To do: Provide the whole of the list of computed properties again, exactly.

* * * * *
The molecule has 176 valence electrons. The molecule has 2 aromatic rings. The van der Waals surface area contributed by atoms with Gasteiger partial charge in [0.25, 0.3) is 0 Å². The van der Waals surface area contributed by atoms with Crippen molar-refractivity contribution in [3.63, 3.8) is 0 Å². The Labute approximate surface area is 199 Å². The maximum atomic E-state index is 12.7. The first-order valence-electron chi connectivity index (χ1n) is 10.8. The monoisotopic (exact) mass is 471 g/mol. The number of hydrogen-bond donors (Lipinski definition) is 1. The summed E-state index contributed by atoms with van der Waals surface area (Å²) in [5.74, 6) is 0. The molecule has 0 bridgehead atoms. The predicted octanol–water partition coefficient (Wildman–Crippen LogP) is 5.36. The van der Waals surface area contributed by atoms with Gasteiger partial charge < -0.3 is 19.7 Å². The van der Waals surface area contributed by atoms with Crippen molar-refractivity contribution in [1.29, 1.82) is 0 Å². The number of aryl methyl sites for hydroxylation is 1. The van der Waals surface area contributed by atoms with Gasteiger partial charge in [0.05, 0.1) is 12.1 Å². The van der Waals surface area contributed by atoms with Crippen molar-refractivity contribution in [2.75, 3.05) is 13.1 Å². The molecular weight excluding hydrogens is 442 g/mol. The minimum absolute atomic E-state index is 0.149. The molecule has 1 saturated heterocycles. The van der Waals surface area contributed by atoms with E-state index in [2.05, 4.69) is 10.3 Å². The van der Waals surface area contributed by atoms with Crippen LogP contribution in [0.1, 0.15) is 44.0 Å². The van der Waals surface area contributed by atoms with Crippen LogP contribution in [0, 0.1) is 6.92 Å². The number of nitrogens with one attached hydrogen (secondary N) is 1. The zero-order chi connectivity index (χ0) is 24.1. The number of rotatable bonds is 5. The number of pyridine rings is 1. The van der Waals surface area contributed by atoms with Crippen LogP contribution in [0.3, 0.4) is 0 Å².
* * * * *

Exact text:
The molecule has 176 valence electrons. The molecule has 2 aromatic rings. The van der Waals surface area contributed by atoms with Gasteiger partial charge in [0.25, 0.3) is 0 Å². The van der Waals surface area contributed by atoms with Crippen molar-refractivity contribution in [3.63, 3.8) is 0 Å². The Labute approximate surface area is 199 Å². The maximum atomic E-state index is 12.7. The first-order valence-electron chi connectivity index (χ1n) is 10.8. The monoisotopic (exact) mass is 471 g/mol. The number of hydrogen-bond donors (Lipinski definition) is 1. The summed E-state index contributed by atoms with van der Waals surface area (Å²) in [5.74, 6) is 0. The molecule has 0 bridgehead atoms. The predicted octanol–water partition coefficient (Wildman–Crippen LogP) is 5.36. The van der Waals surface area contributed by atoms with Gasteiger partial charge < -0.3 is 19.7 Å². The van der Waals surface area contributed by atoms with Crippen molar-refractivity contribution in [1.29, 1.82) is 0 Å². The number of aryl methyl sites for hydroxylation is 1. The van der Waals surface area contributed by atoms with Gasteiger partial charge in [0.05, 0.1) is 12.1 Å². The van der Waals surface area contributed by atoms with Crippen molar-refractivity contribution in [2.75, 3.05) is 13.1 Å². The molecular weight excluding hydrogens is 442 g/mol. The minimum absolute atomic E-state index is 0.149. The molecule has 1 saturated heterocycles. The van der Waals surface area contributed by atoms with E-state index in [2.05, 4.69) is 10.3 Å². The van der Waals surface area contributed by atoms with Crippen LogP contribution in [0.1, 0.15) is 44.0 Å². The van der Waals surface area contributed by atoms with Crippen LogP contribution in [0, 0.1) is 6.92 Å². The number of nitrogens with one attached hydrogen (secondary N) is 1. The zero-order chi connectivity index (χ0) is 24.1. The number of rotatable bonds is 5. The number of pyridine rings is 1. The van der Waals surface area contributed by atoms with Crippen LogP contribution in [0.3, 0.4) is 0 Å².